1. Ericka faced her cancer diagnosis with great courage. You’re so right — she will be missed. I’m happy to hear that your journey with cancer was more successful. I’m sure your appreciate life very differently because of your experiences. be well,

  3. Hi Jeanette,
    Lovely sentiments –she was indeed a kind and gentle person. She was true to herself through and through. After a visit a few months ago, I commented to her that she was so buoyant, even though she’d recently had to undergo more treatments. Her response was, “Well, you know me, I just can’t stay down for long. It’s not me.” So true. So missable.

    1. All of us will miss her in untold ways. She was a special person — kind, generous, witty, and a loyal friend. We need more people like Ericka.

  4. Shannon-Lee Kelly says: Reply

    Hi Jeanette, what a lovely tribute to your friend. I wonder if I knew her? I just arrived home last night from my two years in Vietnam, so I am not up to speed with news her. If you wouldn’t mind sharing I would be interested to know who it was. You write beautifully!! I kept a blog every day for the last two years on my journey in Vietnam and it was a wonderful way to feel supported by friends, and share my adventures with those at home! I hope you are well!!

    1. Hi Shannon-Lee,
      Welcome back. Of course you knew this kind and gentle lady. I was writing about Ericka M. She worked with all of us!
      Be well,

  5. Well said Jeanette. What a loving tribute.

    1. Thanks Barb. I know you visited to say good-bye. We’ll share memories and celebrate her life when we gather at the cottage in September.
      Be well,

  6. Michael Goodmurphy says: Reply

    Great tribute to your colleague. I believe I know who you are talking about and she was a lovely person. As you know I am on the cancer journey myself and trying to maintain the optimism and spirit that were part of her journey. Thanks for sharing this beautiful tribute.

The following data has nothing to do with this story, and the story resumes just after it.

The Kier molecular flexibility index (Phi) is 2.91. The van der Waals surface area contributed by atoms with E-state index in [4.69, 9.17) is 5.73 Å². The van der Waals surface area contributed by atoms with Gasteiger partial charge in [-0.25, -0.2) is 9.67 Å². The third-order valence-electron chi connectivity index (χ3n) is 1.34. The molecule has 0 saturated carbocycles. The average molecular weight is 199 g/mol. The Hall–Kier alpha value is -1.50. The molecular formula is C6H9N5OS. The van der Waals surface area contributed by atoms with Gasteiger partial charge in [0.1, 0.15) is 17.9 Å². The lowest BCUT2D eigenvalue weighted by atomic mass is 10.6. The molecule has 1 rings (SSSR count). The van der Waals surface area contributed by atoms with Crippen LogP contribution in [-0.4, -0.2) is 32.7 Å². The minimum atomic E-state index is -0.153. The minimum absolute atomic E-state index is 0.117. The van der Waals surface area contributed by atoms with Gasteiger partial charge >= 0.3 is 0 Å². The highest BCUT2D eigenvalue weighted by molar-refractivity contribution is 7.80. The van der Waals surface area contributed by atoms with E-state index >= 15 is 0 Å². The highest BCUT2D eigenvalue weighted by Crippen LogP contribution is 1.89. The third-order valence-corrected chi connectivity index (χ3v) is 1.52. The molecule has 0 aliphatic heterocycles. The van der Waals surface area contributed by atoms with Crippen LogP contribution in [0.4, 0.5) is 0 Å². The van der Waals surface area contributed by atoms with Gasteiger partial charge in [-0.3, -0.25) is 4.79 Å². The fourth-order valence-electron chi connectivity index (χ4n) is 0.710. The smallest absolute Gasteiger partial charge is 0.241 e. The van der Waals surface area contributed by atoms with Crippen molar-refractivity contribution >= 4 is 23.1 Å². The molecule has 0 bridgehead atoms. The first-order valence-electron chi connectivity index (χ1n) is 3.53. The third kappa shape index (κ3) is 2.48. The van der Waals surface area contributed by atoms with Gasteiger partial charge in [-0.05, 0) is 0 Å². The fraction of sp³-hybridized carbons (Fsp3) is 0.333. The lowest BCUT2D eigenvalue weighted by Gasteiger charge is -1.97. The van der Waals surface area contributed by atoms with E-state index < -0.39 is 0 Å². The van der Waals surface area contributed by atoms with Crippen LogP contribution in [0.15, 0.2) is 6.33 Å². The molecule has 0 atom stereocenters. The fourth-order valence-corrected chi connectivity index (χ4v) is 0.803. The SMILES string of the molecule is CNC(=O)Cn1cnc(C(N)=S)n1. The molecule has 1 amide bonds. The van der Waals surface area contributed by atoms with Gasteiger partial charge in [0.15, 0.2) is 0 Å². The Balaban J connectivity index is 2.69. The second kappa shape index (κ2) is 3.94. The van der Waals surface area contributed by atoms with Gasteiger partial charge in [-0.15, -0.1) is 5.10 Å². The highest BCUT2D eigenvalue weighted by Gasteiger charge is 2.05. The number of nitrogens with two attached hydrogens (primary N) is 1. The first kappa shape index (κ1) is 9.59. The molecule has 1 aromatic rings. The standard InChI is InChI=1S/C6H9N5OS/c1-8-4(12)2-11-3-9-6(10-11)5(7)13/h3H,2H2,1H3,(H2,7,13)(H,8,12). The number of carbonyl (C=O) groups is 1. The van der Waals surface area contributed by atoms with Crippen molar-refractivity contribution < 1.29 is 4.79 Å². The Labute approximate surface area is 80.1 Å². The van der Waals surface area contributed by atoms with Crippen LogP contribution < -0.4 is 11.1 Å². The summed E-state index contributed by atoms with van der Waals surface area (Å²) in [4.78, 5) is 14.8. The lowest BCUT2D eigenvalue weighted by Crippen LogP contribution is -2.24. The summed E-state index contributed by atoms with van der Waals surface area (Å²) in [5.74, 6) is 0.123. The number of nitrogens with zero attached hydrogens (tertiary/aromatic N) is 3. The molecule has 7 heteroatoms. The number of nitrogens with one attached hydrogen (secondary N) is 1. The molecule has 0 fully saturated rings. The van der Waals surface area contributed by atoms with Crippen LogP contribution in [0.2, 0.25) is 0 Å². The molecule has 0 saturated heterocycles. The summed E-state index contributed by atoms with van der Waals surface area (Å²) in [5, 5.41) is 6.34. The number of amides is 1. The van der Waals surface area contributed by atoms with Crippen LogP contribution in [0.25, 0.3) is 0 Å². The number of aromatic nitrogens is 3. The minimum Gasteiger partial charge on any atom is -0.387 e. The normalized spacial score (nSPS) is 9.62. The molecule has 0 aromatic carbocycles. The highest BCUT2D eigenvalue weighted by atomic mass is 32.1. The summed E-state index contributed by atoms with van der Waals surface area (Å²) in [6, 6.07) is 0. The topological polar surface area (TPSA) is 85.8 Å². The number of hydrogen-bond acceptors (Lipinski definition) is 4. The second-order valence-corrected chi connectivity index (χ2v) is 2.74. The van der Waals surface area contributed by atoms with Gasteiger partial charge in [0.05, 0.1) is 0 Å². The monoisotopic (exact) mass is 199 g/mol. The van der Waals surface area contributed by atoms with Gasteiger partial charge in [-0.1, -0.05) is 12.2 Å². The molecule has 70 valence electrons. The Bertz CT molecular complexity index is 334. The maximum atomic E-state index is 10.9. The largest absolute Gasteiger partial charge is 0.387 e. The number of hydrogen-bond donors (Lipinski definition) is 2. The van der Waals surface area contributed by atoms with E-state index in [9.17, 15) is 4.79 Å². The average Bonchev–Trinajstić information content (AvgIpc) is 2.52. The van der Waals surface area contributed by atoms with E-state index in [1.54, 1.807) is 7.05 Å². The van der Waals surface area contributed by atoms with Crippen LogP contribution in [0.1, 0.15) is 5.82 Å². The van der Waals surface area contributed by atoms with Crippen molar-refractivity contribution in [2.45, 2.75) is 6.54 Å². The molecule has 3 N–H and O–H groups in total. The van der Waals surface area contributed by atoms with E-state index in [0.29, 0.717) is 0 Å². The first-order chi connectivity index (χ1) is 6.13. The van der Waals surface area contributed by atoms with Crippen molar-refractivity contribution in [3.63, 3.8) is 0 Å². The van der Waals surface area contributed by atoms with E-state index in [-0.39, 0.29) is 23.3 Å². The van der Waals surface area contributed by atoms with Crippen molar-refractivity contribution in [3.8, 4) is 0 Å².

1. I know that you are bravely fighting cancer and doing what you can to maintain your health, energy and optimism. I hope the drugs you told me that you are taking continue to help you deal with this terrible diagnosis. I’m sure that your own journey has involved unpredictability, uncertainty and fear. Please stay strong and positive.

  7. Oh, Jeanette, this is so sad. I am sorry that you have lost this dear friend and colleague. Thank you for sharing your tribute to her memory. How difficult it must have been to say goodbye at that final visit. I admire your courage in writing about her life and its end. We need to come to terms with these tough days. It’s been 14 years since I lost someone close to me, and I’ve insulated myself from the painful feelings, but they come flying back at moments like these.


    1. Good evening Rin,
      Writing about my friend’s death provided solace and helped me to deal with the sad news. Although I considered not making a final visit, I was blessed to have had the opportunity for a good-bye. It’s normal to insulate and protect ourselves when we lose a friend or family member. Grief is not fashionable in our culture yet we need to understand it’s inevitability, face our fears, and deal with the emotions. I’m not surprised that your feelings of a loss that happened so many years ago creep back at unexpected moments — a powerful reminder of your humanity!
      Be well,

      Be well